#OnTheRoad | Why Vanlife is Just Caravanning with a Hipster Filter
Is there more to it than just motorhoming for millennials?
10am on a Saturday morning on the sunny coast of south-west France. Bev and Greg fix up their coffee (Nescafe of course, they’ve brought their jar from home) set out their table and camping chairs, sit down with a view of one of the most gorgeous beaches in the country and drink their Gold Blend.
Parked up beside them are Jack and Rosie. Jack and Rosie do not drink instant coffee, (oh please!). Jack and Rosie are all about the aeropress – rich, dark coffee that drips into a stubby tin cup (a cup we all know is too hot to hold, but what the hell, it looks great in pictures). They squabble a bit, adjust the hedge so the leaves catch the light in just the the right way, then Jack scurries around their van capturing the perfect shot of Rosie wistfully gazing out at the horizon. Her bum is pert, her locks are tousled, and the view? The best she’s seen. Rosie is living the #vanlife dream – and she’s making sure everybody knows about it.
“Vanlife is – whisper it – just caravanning for the Instagram generation”
Chances are you’re familiar with the #vanlife epidemic. The hashtag first sprung up on Instagram in 2011 when an American guy called Foster Huntington quit his job to live in a 1987 VW Syncro campervan, posting about his adventures along the way. The internet did its thing, and by the time the New Yorker ran a feature on the realities of life on the road last year, featuring a couple of svelte, sun-kissed vanlifers, the hashtag had 1.2 million or so posts. Last time I looked, in July 2018, there were 3.5 million. Today there are 4 million.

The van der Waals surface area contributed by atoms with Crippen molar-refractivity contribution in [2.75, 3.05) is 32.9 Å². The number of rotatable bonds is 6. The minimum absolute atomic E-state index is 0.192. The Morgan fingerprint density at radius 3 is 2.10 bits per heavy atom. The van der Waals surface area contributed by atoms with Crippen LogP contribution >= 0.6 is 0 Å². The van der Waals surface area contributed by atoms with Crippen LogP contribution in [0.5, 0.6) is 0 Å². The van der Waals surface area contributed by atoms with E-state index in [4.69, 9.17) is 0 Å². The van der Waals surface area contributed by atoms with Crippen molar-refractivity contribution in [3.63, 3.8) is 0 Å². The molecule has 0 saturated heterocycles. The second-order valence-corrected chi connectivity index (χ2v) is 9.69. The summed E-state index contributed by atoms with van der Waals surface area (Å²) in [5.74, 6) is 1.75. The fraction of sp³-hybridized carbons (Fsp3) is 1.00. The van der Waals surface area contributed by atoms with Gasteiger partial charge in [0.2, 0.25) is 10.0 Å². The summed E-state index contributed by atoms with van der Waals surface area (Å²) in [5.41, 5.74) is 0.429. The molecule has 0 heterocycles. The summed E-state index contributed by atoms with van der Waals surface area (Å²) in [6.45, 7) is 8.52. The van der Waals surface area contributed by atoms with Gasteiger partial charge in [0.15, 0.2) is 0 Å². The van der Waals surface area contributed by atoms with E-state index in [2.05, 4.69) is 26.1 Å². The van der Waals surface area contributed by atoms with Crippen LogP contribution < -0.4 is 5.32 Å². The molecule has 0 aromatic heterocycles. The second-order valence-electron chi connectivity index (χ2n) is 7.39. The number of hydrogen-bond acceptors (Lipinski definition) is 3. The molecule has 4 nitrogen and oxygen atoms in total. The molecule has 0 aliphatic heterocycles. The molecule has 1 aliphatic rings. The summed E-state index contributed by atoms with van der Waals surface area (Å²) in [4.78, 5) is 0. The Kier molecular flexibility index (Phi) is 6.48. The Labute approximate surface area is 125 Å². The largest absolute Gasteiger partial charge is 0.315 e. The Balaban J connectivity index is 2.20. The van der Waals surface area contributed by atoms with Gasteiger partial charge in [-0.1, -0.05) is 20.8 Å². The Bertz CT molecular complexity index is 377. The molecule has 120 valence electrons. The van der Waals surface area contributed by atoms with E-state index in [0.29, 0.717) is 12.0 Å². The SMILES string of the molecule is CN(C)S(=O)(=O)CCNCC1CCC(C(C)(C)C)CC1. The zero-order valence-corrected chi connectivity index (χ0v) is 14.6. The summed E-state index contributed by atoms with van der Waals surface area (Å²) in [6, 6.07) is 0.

I too have dipped my toe in the heavily insta-filtered lakes posted on those vanlife accounts. I have yearned for the liberating sense of freedom that comes with living in a van – just a backpack full of undies, a handsome boyfriend/husband and, er, a laptop (let’s not get too carried away here, it’s a lot of #hardwork creating all that #sponsored #content).
I’ve toured around the UK parking up in dark dogging hotspots (unintentionally, but still happy to give you the Google coordinates if you like?) and then veered to the opposite end the scale when I happily succumbed to a membership at the Caravan and Motorhome Club: a flat, facility-packed patch of land filled with Ethels, Audreys, Cecils, and Desmonds relaxing in their living-rooms-on-wheels.
With that has come a lot of time for observation. And a slow, sinking realisation. Because for all the yoga poses at sunset, light-strewn vans, and commitment to the Nashville haze on the Instagram grid, it turns out that the world’s trendiest and biggest wanderlust-inspiring hashtag is something your grandparents have been doing for decades. Vanlife is – whisper it – just caravanning for the Instagram generation.
We don’t need to rewatch mid-noughties episodes of Top Gear to know what a bad rep caravanning gets. Anyone who’s been caught in the slow lane behind a small swerving white cube knows the score.
Bridging the gap between caravan and camper van is the ever-so-slightly cooler motorhome. A boxy fridge on wheels – one that doesn’t have the bother of a caravan’s turning circle, but neither the can’t-quite-stand-up-in-here hassle of a campervan. One is cool and compact, the other cosy and cumbersome. You be the judge.
But strip away the cork insulation of one, and the floral curtains of another, and you have the same thing: the freedom of travelling by road, or your own agenda, without the reception desks, room service, and en-suites that typically come from other holidays.